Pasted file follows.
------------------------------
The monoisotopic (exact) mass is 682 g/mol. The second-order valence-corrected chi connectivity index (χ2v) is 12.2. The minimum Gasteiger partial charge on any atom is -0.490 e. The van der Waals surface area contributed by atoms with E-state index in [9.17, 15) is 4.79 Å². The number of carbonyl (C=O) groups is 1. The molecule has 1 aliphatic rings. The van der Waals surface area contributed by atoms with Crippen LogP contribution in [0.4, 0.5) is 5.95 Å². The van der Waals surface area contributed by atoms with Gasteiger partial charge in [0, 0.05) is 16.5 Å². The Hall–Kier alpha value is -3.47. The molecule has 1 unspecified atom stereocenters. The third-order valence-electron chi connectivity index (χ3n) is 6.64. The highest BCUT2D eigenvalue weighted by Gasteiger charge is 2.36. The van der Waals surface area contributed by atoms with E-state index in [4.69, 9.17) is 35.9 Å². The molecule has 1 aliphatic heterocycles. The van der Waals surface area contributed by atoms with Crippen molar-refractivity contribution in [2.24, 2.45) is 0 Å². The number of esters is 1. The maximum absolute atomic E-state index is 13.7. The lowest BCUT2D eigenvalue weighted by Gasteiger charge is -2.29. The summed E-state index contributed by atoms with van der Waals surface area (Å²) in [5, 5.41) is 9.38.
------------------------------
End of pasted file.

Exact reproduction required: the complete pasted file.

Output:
The monoisotopic (exact) mass is 682 g/mol. The second-order valence-corrected chi connectivity index (χ2v) is 12.2. The minimum Gasteiger partial charge on any atom is -0.490 e. The van der Waals surface area contributed by atoms with E-state index in [9.17, 15) is 4.79 Å². The number of carbonyl (C=O) groups is 1. The molecule has 1 aliphatic rings. The van der Waals surface area contributed by atoms with Crippen LogP contribution in [0.4, 0.5) is 5.95 Å². The van der Waals surface area contributed by atoms with Gasteiger partial charge in [0, 0.05) is 16.5 Å². The Hall–Kier alpha value is -3.47. The molecule has 1 unspecified atom stereocenters. The third-order valence-electron chi connectivity index (χ3n) is 6.64. The highest BCUT2D eigenvalue weighted by Gasteiger charge is 2.36. The van der Waals surface area contributed by atoms with E-state index in [4.69, 9.17) is 35.9 Å². The molecule has 1 aliphatic heterocycles. The van der Waals surface area contributed by atoms with Crippen molar-refractivity contribution in [2.24, 2.45) is 0 Å². The number of esters is 1. The maximum absolute atomic E-state index is 13.7. The lowest BCUT2D eigenvalue weighted by Gasteiger charge is -2.29. The summed E-state index contributed by atoms with van der Waals surface area (Å²) in [5, 5.41) is 9.38.